Independent Contractor Status: Caught in the Crosshairs

Lawsuits focus on the conflicts between state labor laws and real estate license laws when assessing the broker-associate relationship.

May 2, 2014

When Nesto Monell hung his real estate license with Jacob Realty in the Boston area in 2012, he was required to attend training, share front-desk time with other associates, fulfill office-hours duty, own a day planner, obtain a cell phone with a 617 area code, and adhere to a dress code.  

As an independent contractor, he received a Form 1099 instead of a W-2 from his broker and was paid on a commission basis. But Monell, along with five colleagues at Jacob Realty and at three other companies owned by the brokers, filed suit in late 2012, claiming the requirements they had to meet and the supervision they received constituted an employee-employer relationship.

A Massachusetts Superior Court ruled in favor of the brokers last July. But this case and two others pending in California have caught the attention of the real estate industry because they involve what many have assumed to be a settled area of law: real estate sales associates as independent contractors.

“Many states have adopted statutes that explicitly provide for real estate agents to be deemed independent contractors despite challenges like these, so these cases might be aberrational as opposed to signifying a trend of things to come,” says Lesley Walker, NAR associate counsel. “Even so, because the independent contractor status of associates is so important to our industry, NAR is looking at this as a national issue. How these cases are resolved could send a message to other jurisdictions.”

A central issue in these cases is the conflict between how state employment and labor laws treat independent contractors and what brokers must do to comply with their responsibilities under real estate license laws.

In Monell et al v. Boston Pads, Massachusetts law allows brokers to treat their sales associates as either employees or independent contractors. (Regardless of which path they choose, brokers must supervise their associates.) That sets up a conflict with state labor laws, which deem supervisory duties to be a factor in determining whether an independent contractor relationship exists.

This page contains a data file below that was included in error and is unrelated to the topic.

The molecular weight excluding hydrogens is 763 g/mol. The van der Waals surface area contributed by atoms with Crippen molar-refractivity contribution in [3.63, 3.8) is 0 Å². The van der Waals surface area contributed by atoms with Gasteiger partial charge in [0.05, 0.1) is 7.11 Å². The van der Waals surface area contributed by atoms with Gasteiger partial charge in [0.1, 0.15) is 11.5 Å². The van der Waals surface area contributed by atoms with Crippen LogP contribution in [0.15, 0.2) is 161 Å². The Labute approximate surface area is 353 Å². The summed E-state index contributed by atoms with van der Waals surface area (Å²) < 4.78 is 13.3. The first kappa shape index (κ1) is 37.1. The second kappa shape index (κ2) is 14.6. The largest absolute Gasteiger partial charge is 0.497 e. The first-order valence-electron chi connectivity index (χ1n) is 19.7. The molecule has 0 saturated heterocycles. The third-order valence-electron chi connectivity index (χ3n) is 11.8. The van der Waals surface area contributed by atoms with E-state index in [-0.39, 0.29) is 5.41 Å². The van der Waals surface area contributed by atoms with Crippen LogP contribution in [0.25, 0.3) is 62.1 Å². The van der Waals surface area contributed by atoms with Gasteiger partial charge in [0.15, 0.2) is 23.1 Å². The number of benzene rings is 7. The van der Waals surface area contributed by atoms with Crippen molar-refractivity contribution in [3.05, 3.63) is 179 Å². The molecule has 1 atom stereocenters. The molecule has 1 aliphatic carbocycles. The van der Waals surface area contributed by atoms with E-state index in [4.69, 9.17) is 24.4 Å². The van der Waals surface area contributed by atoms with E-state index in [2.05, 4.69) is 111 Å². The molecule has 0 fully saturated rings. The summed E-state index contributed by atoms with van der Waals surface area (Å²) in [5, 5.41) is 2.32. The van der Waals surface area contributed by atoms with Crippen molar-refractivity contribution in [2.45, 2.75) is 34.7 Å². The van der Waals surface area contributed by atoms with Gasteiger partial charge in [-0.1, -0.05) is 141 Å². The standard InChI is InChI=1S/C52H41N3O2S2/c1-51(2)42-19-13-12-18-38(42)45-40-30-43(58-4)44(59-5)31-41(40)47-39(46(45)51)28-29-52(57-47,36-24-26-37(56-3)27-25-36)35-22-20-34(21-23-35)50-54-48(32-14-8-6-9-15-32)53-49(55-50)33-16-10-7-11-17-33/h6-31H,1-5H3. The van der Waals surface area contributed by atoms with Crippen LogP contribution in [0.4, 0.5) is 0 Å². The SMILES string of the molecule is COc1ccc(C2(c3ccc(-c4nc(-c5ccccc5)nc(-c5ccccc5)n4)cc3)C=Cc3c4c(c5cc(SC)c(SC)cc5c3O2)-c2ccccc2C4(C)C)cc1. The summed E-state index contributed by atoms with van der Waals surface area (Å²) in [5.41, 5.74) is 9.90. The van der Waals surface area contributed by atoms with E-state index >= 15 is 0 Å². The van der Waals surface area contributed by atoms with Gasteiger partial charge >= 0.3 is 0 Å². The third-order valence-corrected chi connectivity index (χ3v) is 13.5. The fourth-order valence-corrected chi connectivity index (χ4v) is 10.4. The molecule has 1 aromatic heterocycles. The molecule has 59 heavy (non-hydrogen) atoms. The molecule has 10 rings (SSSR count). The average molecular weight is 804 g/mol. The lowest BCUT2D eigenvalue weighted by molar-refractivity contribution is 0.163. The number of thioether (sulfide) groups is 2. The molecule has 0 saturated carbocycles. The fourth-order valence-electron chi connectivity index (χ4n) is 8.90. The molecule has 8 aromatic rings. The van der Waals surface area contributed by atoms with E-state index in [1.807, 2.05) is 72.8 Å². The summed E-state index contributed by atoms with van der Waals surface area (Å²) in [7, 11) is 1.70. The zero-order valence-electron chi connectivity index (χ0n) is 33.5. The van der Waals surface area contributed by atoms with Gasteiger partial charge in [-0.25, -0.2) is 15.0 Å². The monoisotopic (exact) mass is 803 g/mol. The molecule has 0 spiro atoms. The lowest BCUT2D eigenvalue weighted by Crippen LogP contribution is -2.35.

“It’s difficult to exercise supervision over your sales associate in accordance with the real estate license laws and also maintain the independent contractor relationship in compliance with the state labor laws,” says Walker.

In its ruling last year in favor of the brokerage, the court said the real estate law prevailed for two reasons:

  • The real estate statute had been amended after the independent contractor statute came into effect, indicating that the legislature intended the real estate statute to control.
  • The real estate statute is the more specific statute.

Monell and the other plaintiffs are appealing the ruling in the state’s Supreme Judicial Court; the appeal is scheduled to be heard in the fall. The Massachusetts Association of REALTORS® and the Greater Boston Real Estate Board are preparing a brief in support of the brokers. “We will clearly explain why it would be unfair and inconsistent with the legislature’s intent to permit this type of misclassification claim to proceed in the real estate industry,” says William G. Mullen III, legal counsel and director of risk management for the Greater Boston Association of REALTORS®.

Peter Ruffini, president of the Massachusetts Association of REALTORS®, agrees with the necessity of keeping the status quo. “It’s vital to the real estate industry that brokers and agents continue to have the ability to affiliate as independent contractors or as employees,” he says.

The two California cases, Cruz v. Redfin Corp. in Alameda County Superior Court and Bararsani v. Coldwell Banker Residential Brokerage in Los Angeles Superior Court, have not yet gone to trial. They were both filed late last year and are seeking class certification. “If these cases are found in favor of the plaintiffs, in states where there are conflicts between real estate and employment laws, that could propel interest in lawsuits in other parts of the country,” Walker says. “Having an employer-employee relationship for a broker could be more expensive, more burdensome, and more time-consuming.”

Robert Freedman

Robert Freedman is the former director of multimedia communications at NAR.